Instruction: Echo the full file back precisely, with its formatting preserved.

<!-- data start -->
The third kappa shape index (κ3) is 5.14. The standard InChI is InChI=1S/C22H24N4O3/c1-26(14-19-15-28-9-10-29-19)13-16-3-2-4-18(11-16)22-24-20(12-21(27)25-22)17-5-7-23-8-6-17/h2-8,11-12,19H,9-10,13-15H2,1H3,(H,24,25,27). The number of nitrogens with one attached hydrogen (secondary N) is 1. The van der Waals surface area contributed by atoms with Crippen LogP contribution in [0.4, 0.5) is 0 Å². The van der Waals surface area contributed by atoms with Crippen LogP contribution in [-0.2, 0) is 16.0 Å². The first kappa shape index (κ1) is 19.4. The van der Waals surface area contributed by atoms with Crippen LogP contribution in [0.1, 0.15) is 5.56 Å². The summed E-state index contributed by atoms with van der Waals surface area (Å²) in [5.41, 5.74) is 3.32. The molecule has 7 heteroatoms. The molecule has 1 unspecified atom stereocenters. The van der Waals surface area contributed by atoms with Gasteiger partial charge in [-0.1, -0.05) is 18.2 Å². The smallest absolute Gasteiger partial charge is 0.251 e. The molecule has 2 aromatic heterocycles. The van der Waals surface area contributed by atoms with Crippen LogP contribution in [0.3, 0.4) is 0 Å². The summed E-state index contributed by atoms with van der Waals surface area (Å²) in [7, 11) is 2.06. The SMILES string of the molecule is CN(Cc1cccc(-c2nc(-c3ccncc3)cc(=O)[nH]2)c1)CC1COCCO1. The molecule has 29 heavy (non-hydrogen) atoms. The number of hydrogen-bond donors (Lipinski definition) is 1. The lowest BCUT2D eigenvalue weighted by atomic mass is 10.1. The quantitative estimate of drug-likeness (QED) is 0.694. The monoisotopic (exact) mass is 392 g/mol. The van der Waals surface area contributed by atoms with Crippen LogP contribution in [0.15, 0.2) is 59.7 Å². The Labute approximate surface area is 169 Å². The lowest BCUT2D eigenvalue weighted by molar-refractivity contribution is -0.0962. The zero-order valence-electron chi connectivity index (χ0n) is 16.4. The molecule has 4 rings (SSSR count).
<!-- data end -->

The third kappa shape index (κ3) is 5.14. The standard InChI is InChI=1S/C22H24N4O3/c1-26(14-19-15-28-9-10-29-19)13-16-3-2-4-18(11-16)22-24-20(12-21(27)25-22)17-5-7-23-8-6-17/h2-8,11-12,19H,9-10,13-15H2,1H3,(H,24,25,27). The number of nitrogens with one attached hydrogen (secondary N) is 1. The van der Waals surface area contributed by atoms with Crippen LogP contribution in [0.4, 0.5) is 0 Å². The van der Waals surface area contributed by atoms with Crippen LogP contribution in [-0.2, 0) is 16.0 Å². The first kappa shape index (κ1) is 19.4. The van der Waals surface area contributed by atoms with Crippen LogP contribution in [0.1, 0.15) is 5.56 Å². The summed E-state index contributed by atoms with van der Waals surface area (Å²) in [5.41, 5.74) is 3.32. The molecule has 7 heteroatoms. The molecule has 1 unspecified atom stereocenters. The van der Waals surface area contributed by atoms with Gasteiger partial charge in [-0.1, -0.05) is 18.2 Å². The smallest absolute Gasteiger partial charge is 0.251 e. The molecule has 2 aromatic heterocycles. The van der Waals surface area contributed by atoms with Crippen LogP contribution in [0.3, 0.4) is 0 Å². The summed E-state index contributed by atoms with van der Waals surface area (Å²) in [7, 11) is 2.06. The SMILES string of the molecule is CN(Cc1cccc(-c2nc(-c3ccncc3)cc(=O)[nH]2)c1)CC1COCCO1. The molecule has 29 heavy (non-hydrogen) atoms. The number of hydrogen-bond donors (Lipinski definition) is 1. The lowest BCUT2D eigenvalue weighted by atomic mass is 10.1. The quantitative estimate of drug-likeness (QED) is 0.694. The monoisotopic (exact) mass is 392 g/mol. The van der Waals surface area contributed by atoms with Crippen LogP contribution in [0.15, 0.2) is 59.7 Å². The Labute approximate surface area is 169 Å². The lowest BCUT2D eigenvalue weighted by molar-refractivity contribution is -0.0962. The zero-order valence-electron chi connectivity index (χ0n) is 16.4. The molecule has 4 rings (SSSR count).